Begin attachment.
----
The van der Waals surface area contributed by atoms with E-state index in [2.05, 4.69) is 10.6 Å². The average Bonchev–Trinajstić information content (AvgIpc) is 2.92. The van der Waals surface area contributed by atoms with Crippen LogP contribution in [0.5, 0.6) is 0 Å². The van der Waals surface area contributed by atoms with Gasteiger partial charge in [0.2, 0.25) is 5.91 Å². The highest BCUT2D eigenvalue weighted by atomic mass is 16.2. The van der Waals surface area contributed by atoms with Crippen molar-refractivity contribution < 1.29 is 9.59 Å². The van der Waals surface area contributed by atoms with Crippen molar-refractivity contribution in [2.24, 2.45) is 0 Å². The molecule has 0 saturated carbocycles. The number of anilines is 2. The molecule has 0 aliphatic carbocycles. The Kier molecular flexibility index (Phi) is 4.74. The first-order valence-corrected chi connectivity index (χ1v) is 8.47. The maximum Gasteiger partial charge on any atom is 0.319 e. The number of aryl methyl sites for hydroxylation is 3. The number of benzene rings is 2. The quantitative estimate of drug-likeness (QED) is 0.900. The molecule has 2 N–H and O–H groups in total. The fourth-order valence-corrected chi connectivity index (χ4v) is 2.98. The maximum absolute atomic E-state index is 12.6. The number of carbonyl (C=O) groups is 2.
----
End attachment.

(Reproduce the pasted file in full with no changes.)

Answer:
The van der Waals surface area contributed by atoms with E-state index in [2.05, 4.69) is 10.6 Å². The average Bonchev–Trinajstić information content (AvgIpc) is 2.92. The van der Waals surface area contributed by atoms with Crippen LogP contribution in [0.5, 0.6) is 0 Å². The van der Waals surface area contributed by atoms with Gasteiger partial charge in [0.2, 0.25) is 5.91 Å². The highest BCUT2D eigenvalue weighted by atomic mass is 16.2. The van der Waals surface area contributed by atoms with Crippen molar-refractivity contribution < 1.29 is 9.59 Å². The van der Waals surface area contributed by atoms with Crippen molar-refractivity contribution in [2.24, 2.45) is 0 Å². The molecule has 0 saturated carbocycles. The number of anilines is 2. The molecule has 0 aliphatic carbocycles. The Kier molecular flexibility index (Phi) is 4.74. The first-order valence-corrected chi connectivity index (χ1v) is 8.47. The maximum Gasteiger partial charge on any atom is 0.319 e. The number of aryl methyl sites for hydroxylation is 3. The number of benzene rings is 2. The quantitative estimate of drug-likeness (QED) is 0.900. The molecule has 2 N–H and O–H groups in total. The fourth-order valence-corrected chi connectivity index (χ4v) is 2.98. The maximum absolute atomic E-state index is 12.6. The number of carbonyl (C=O) groups is 2.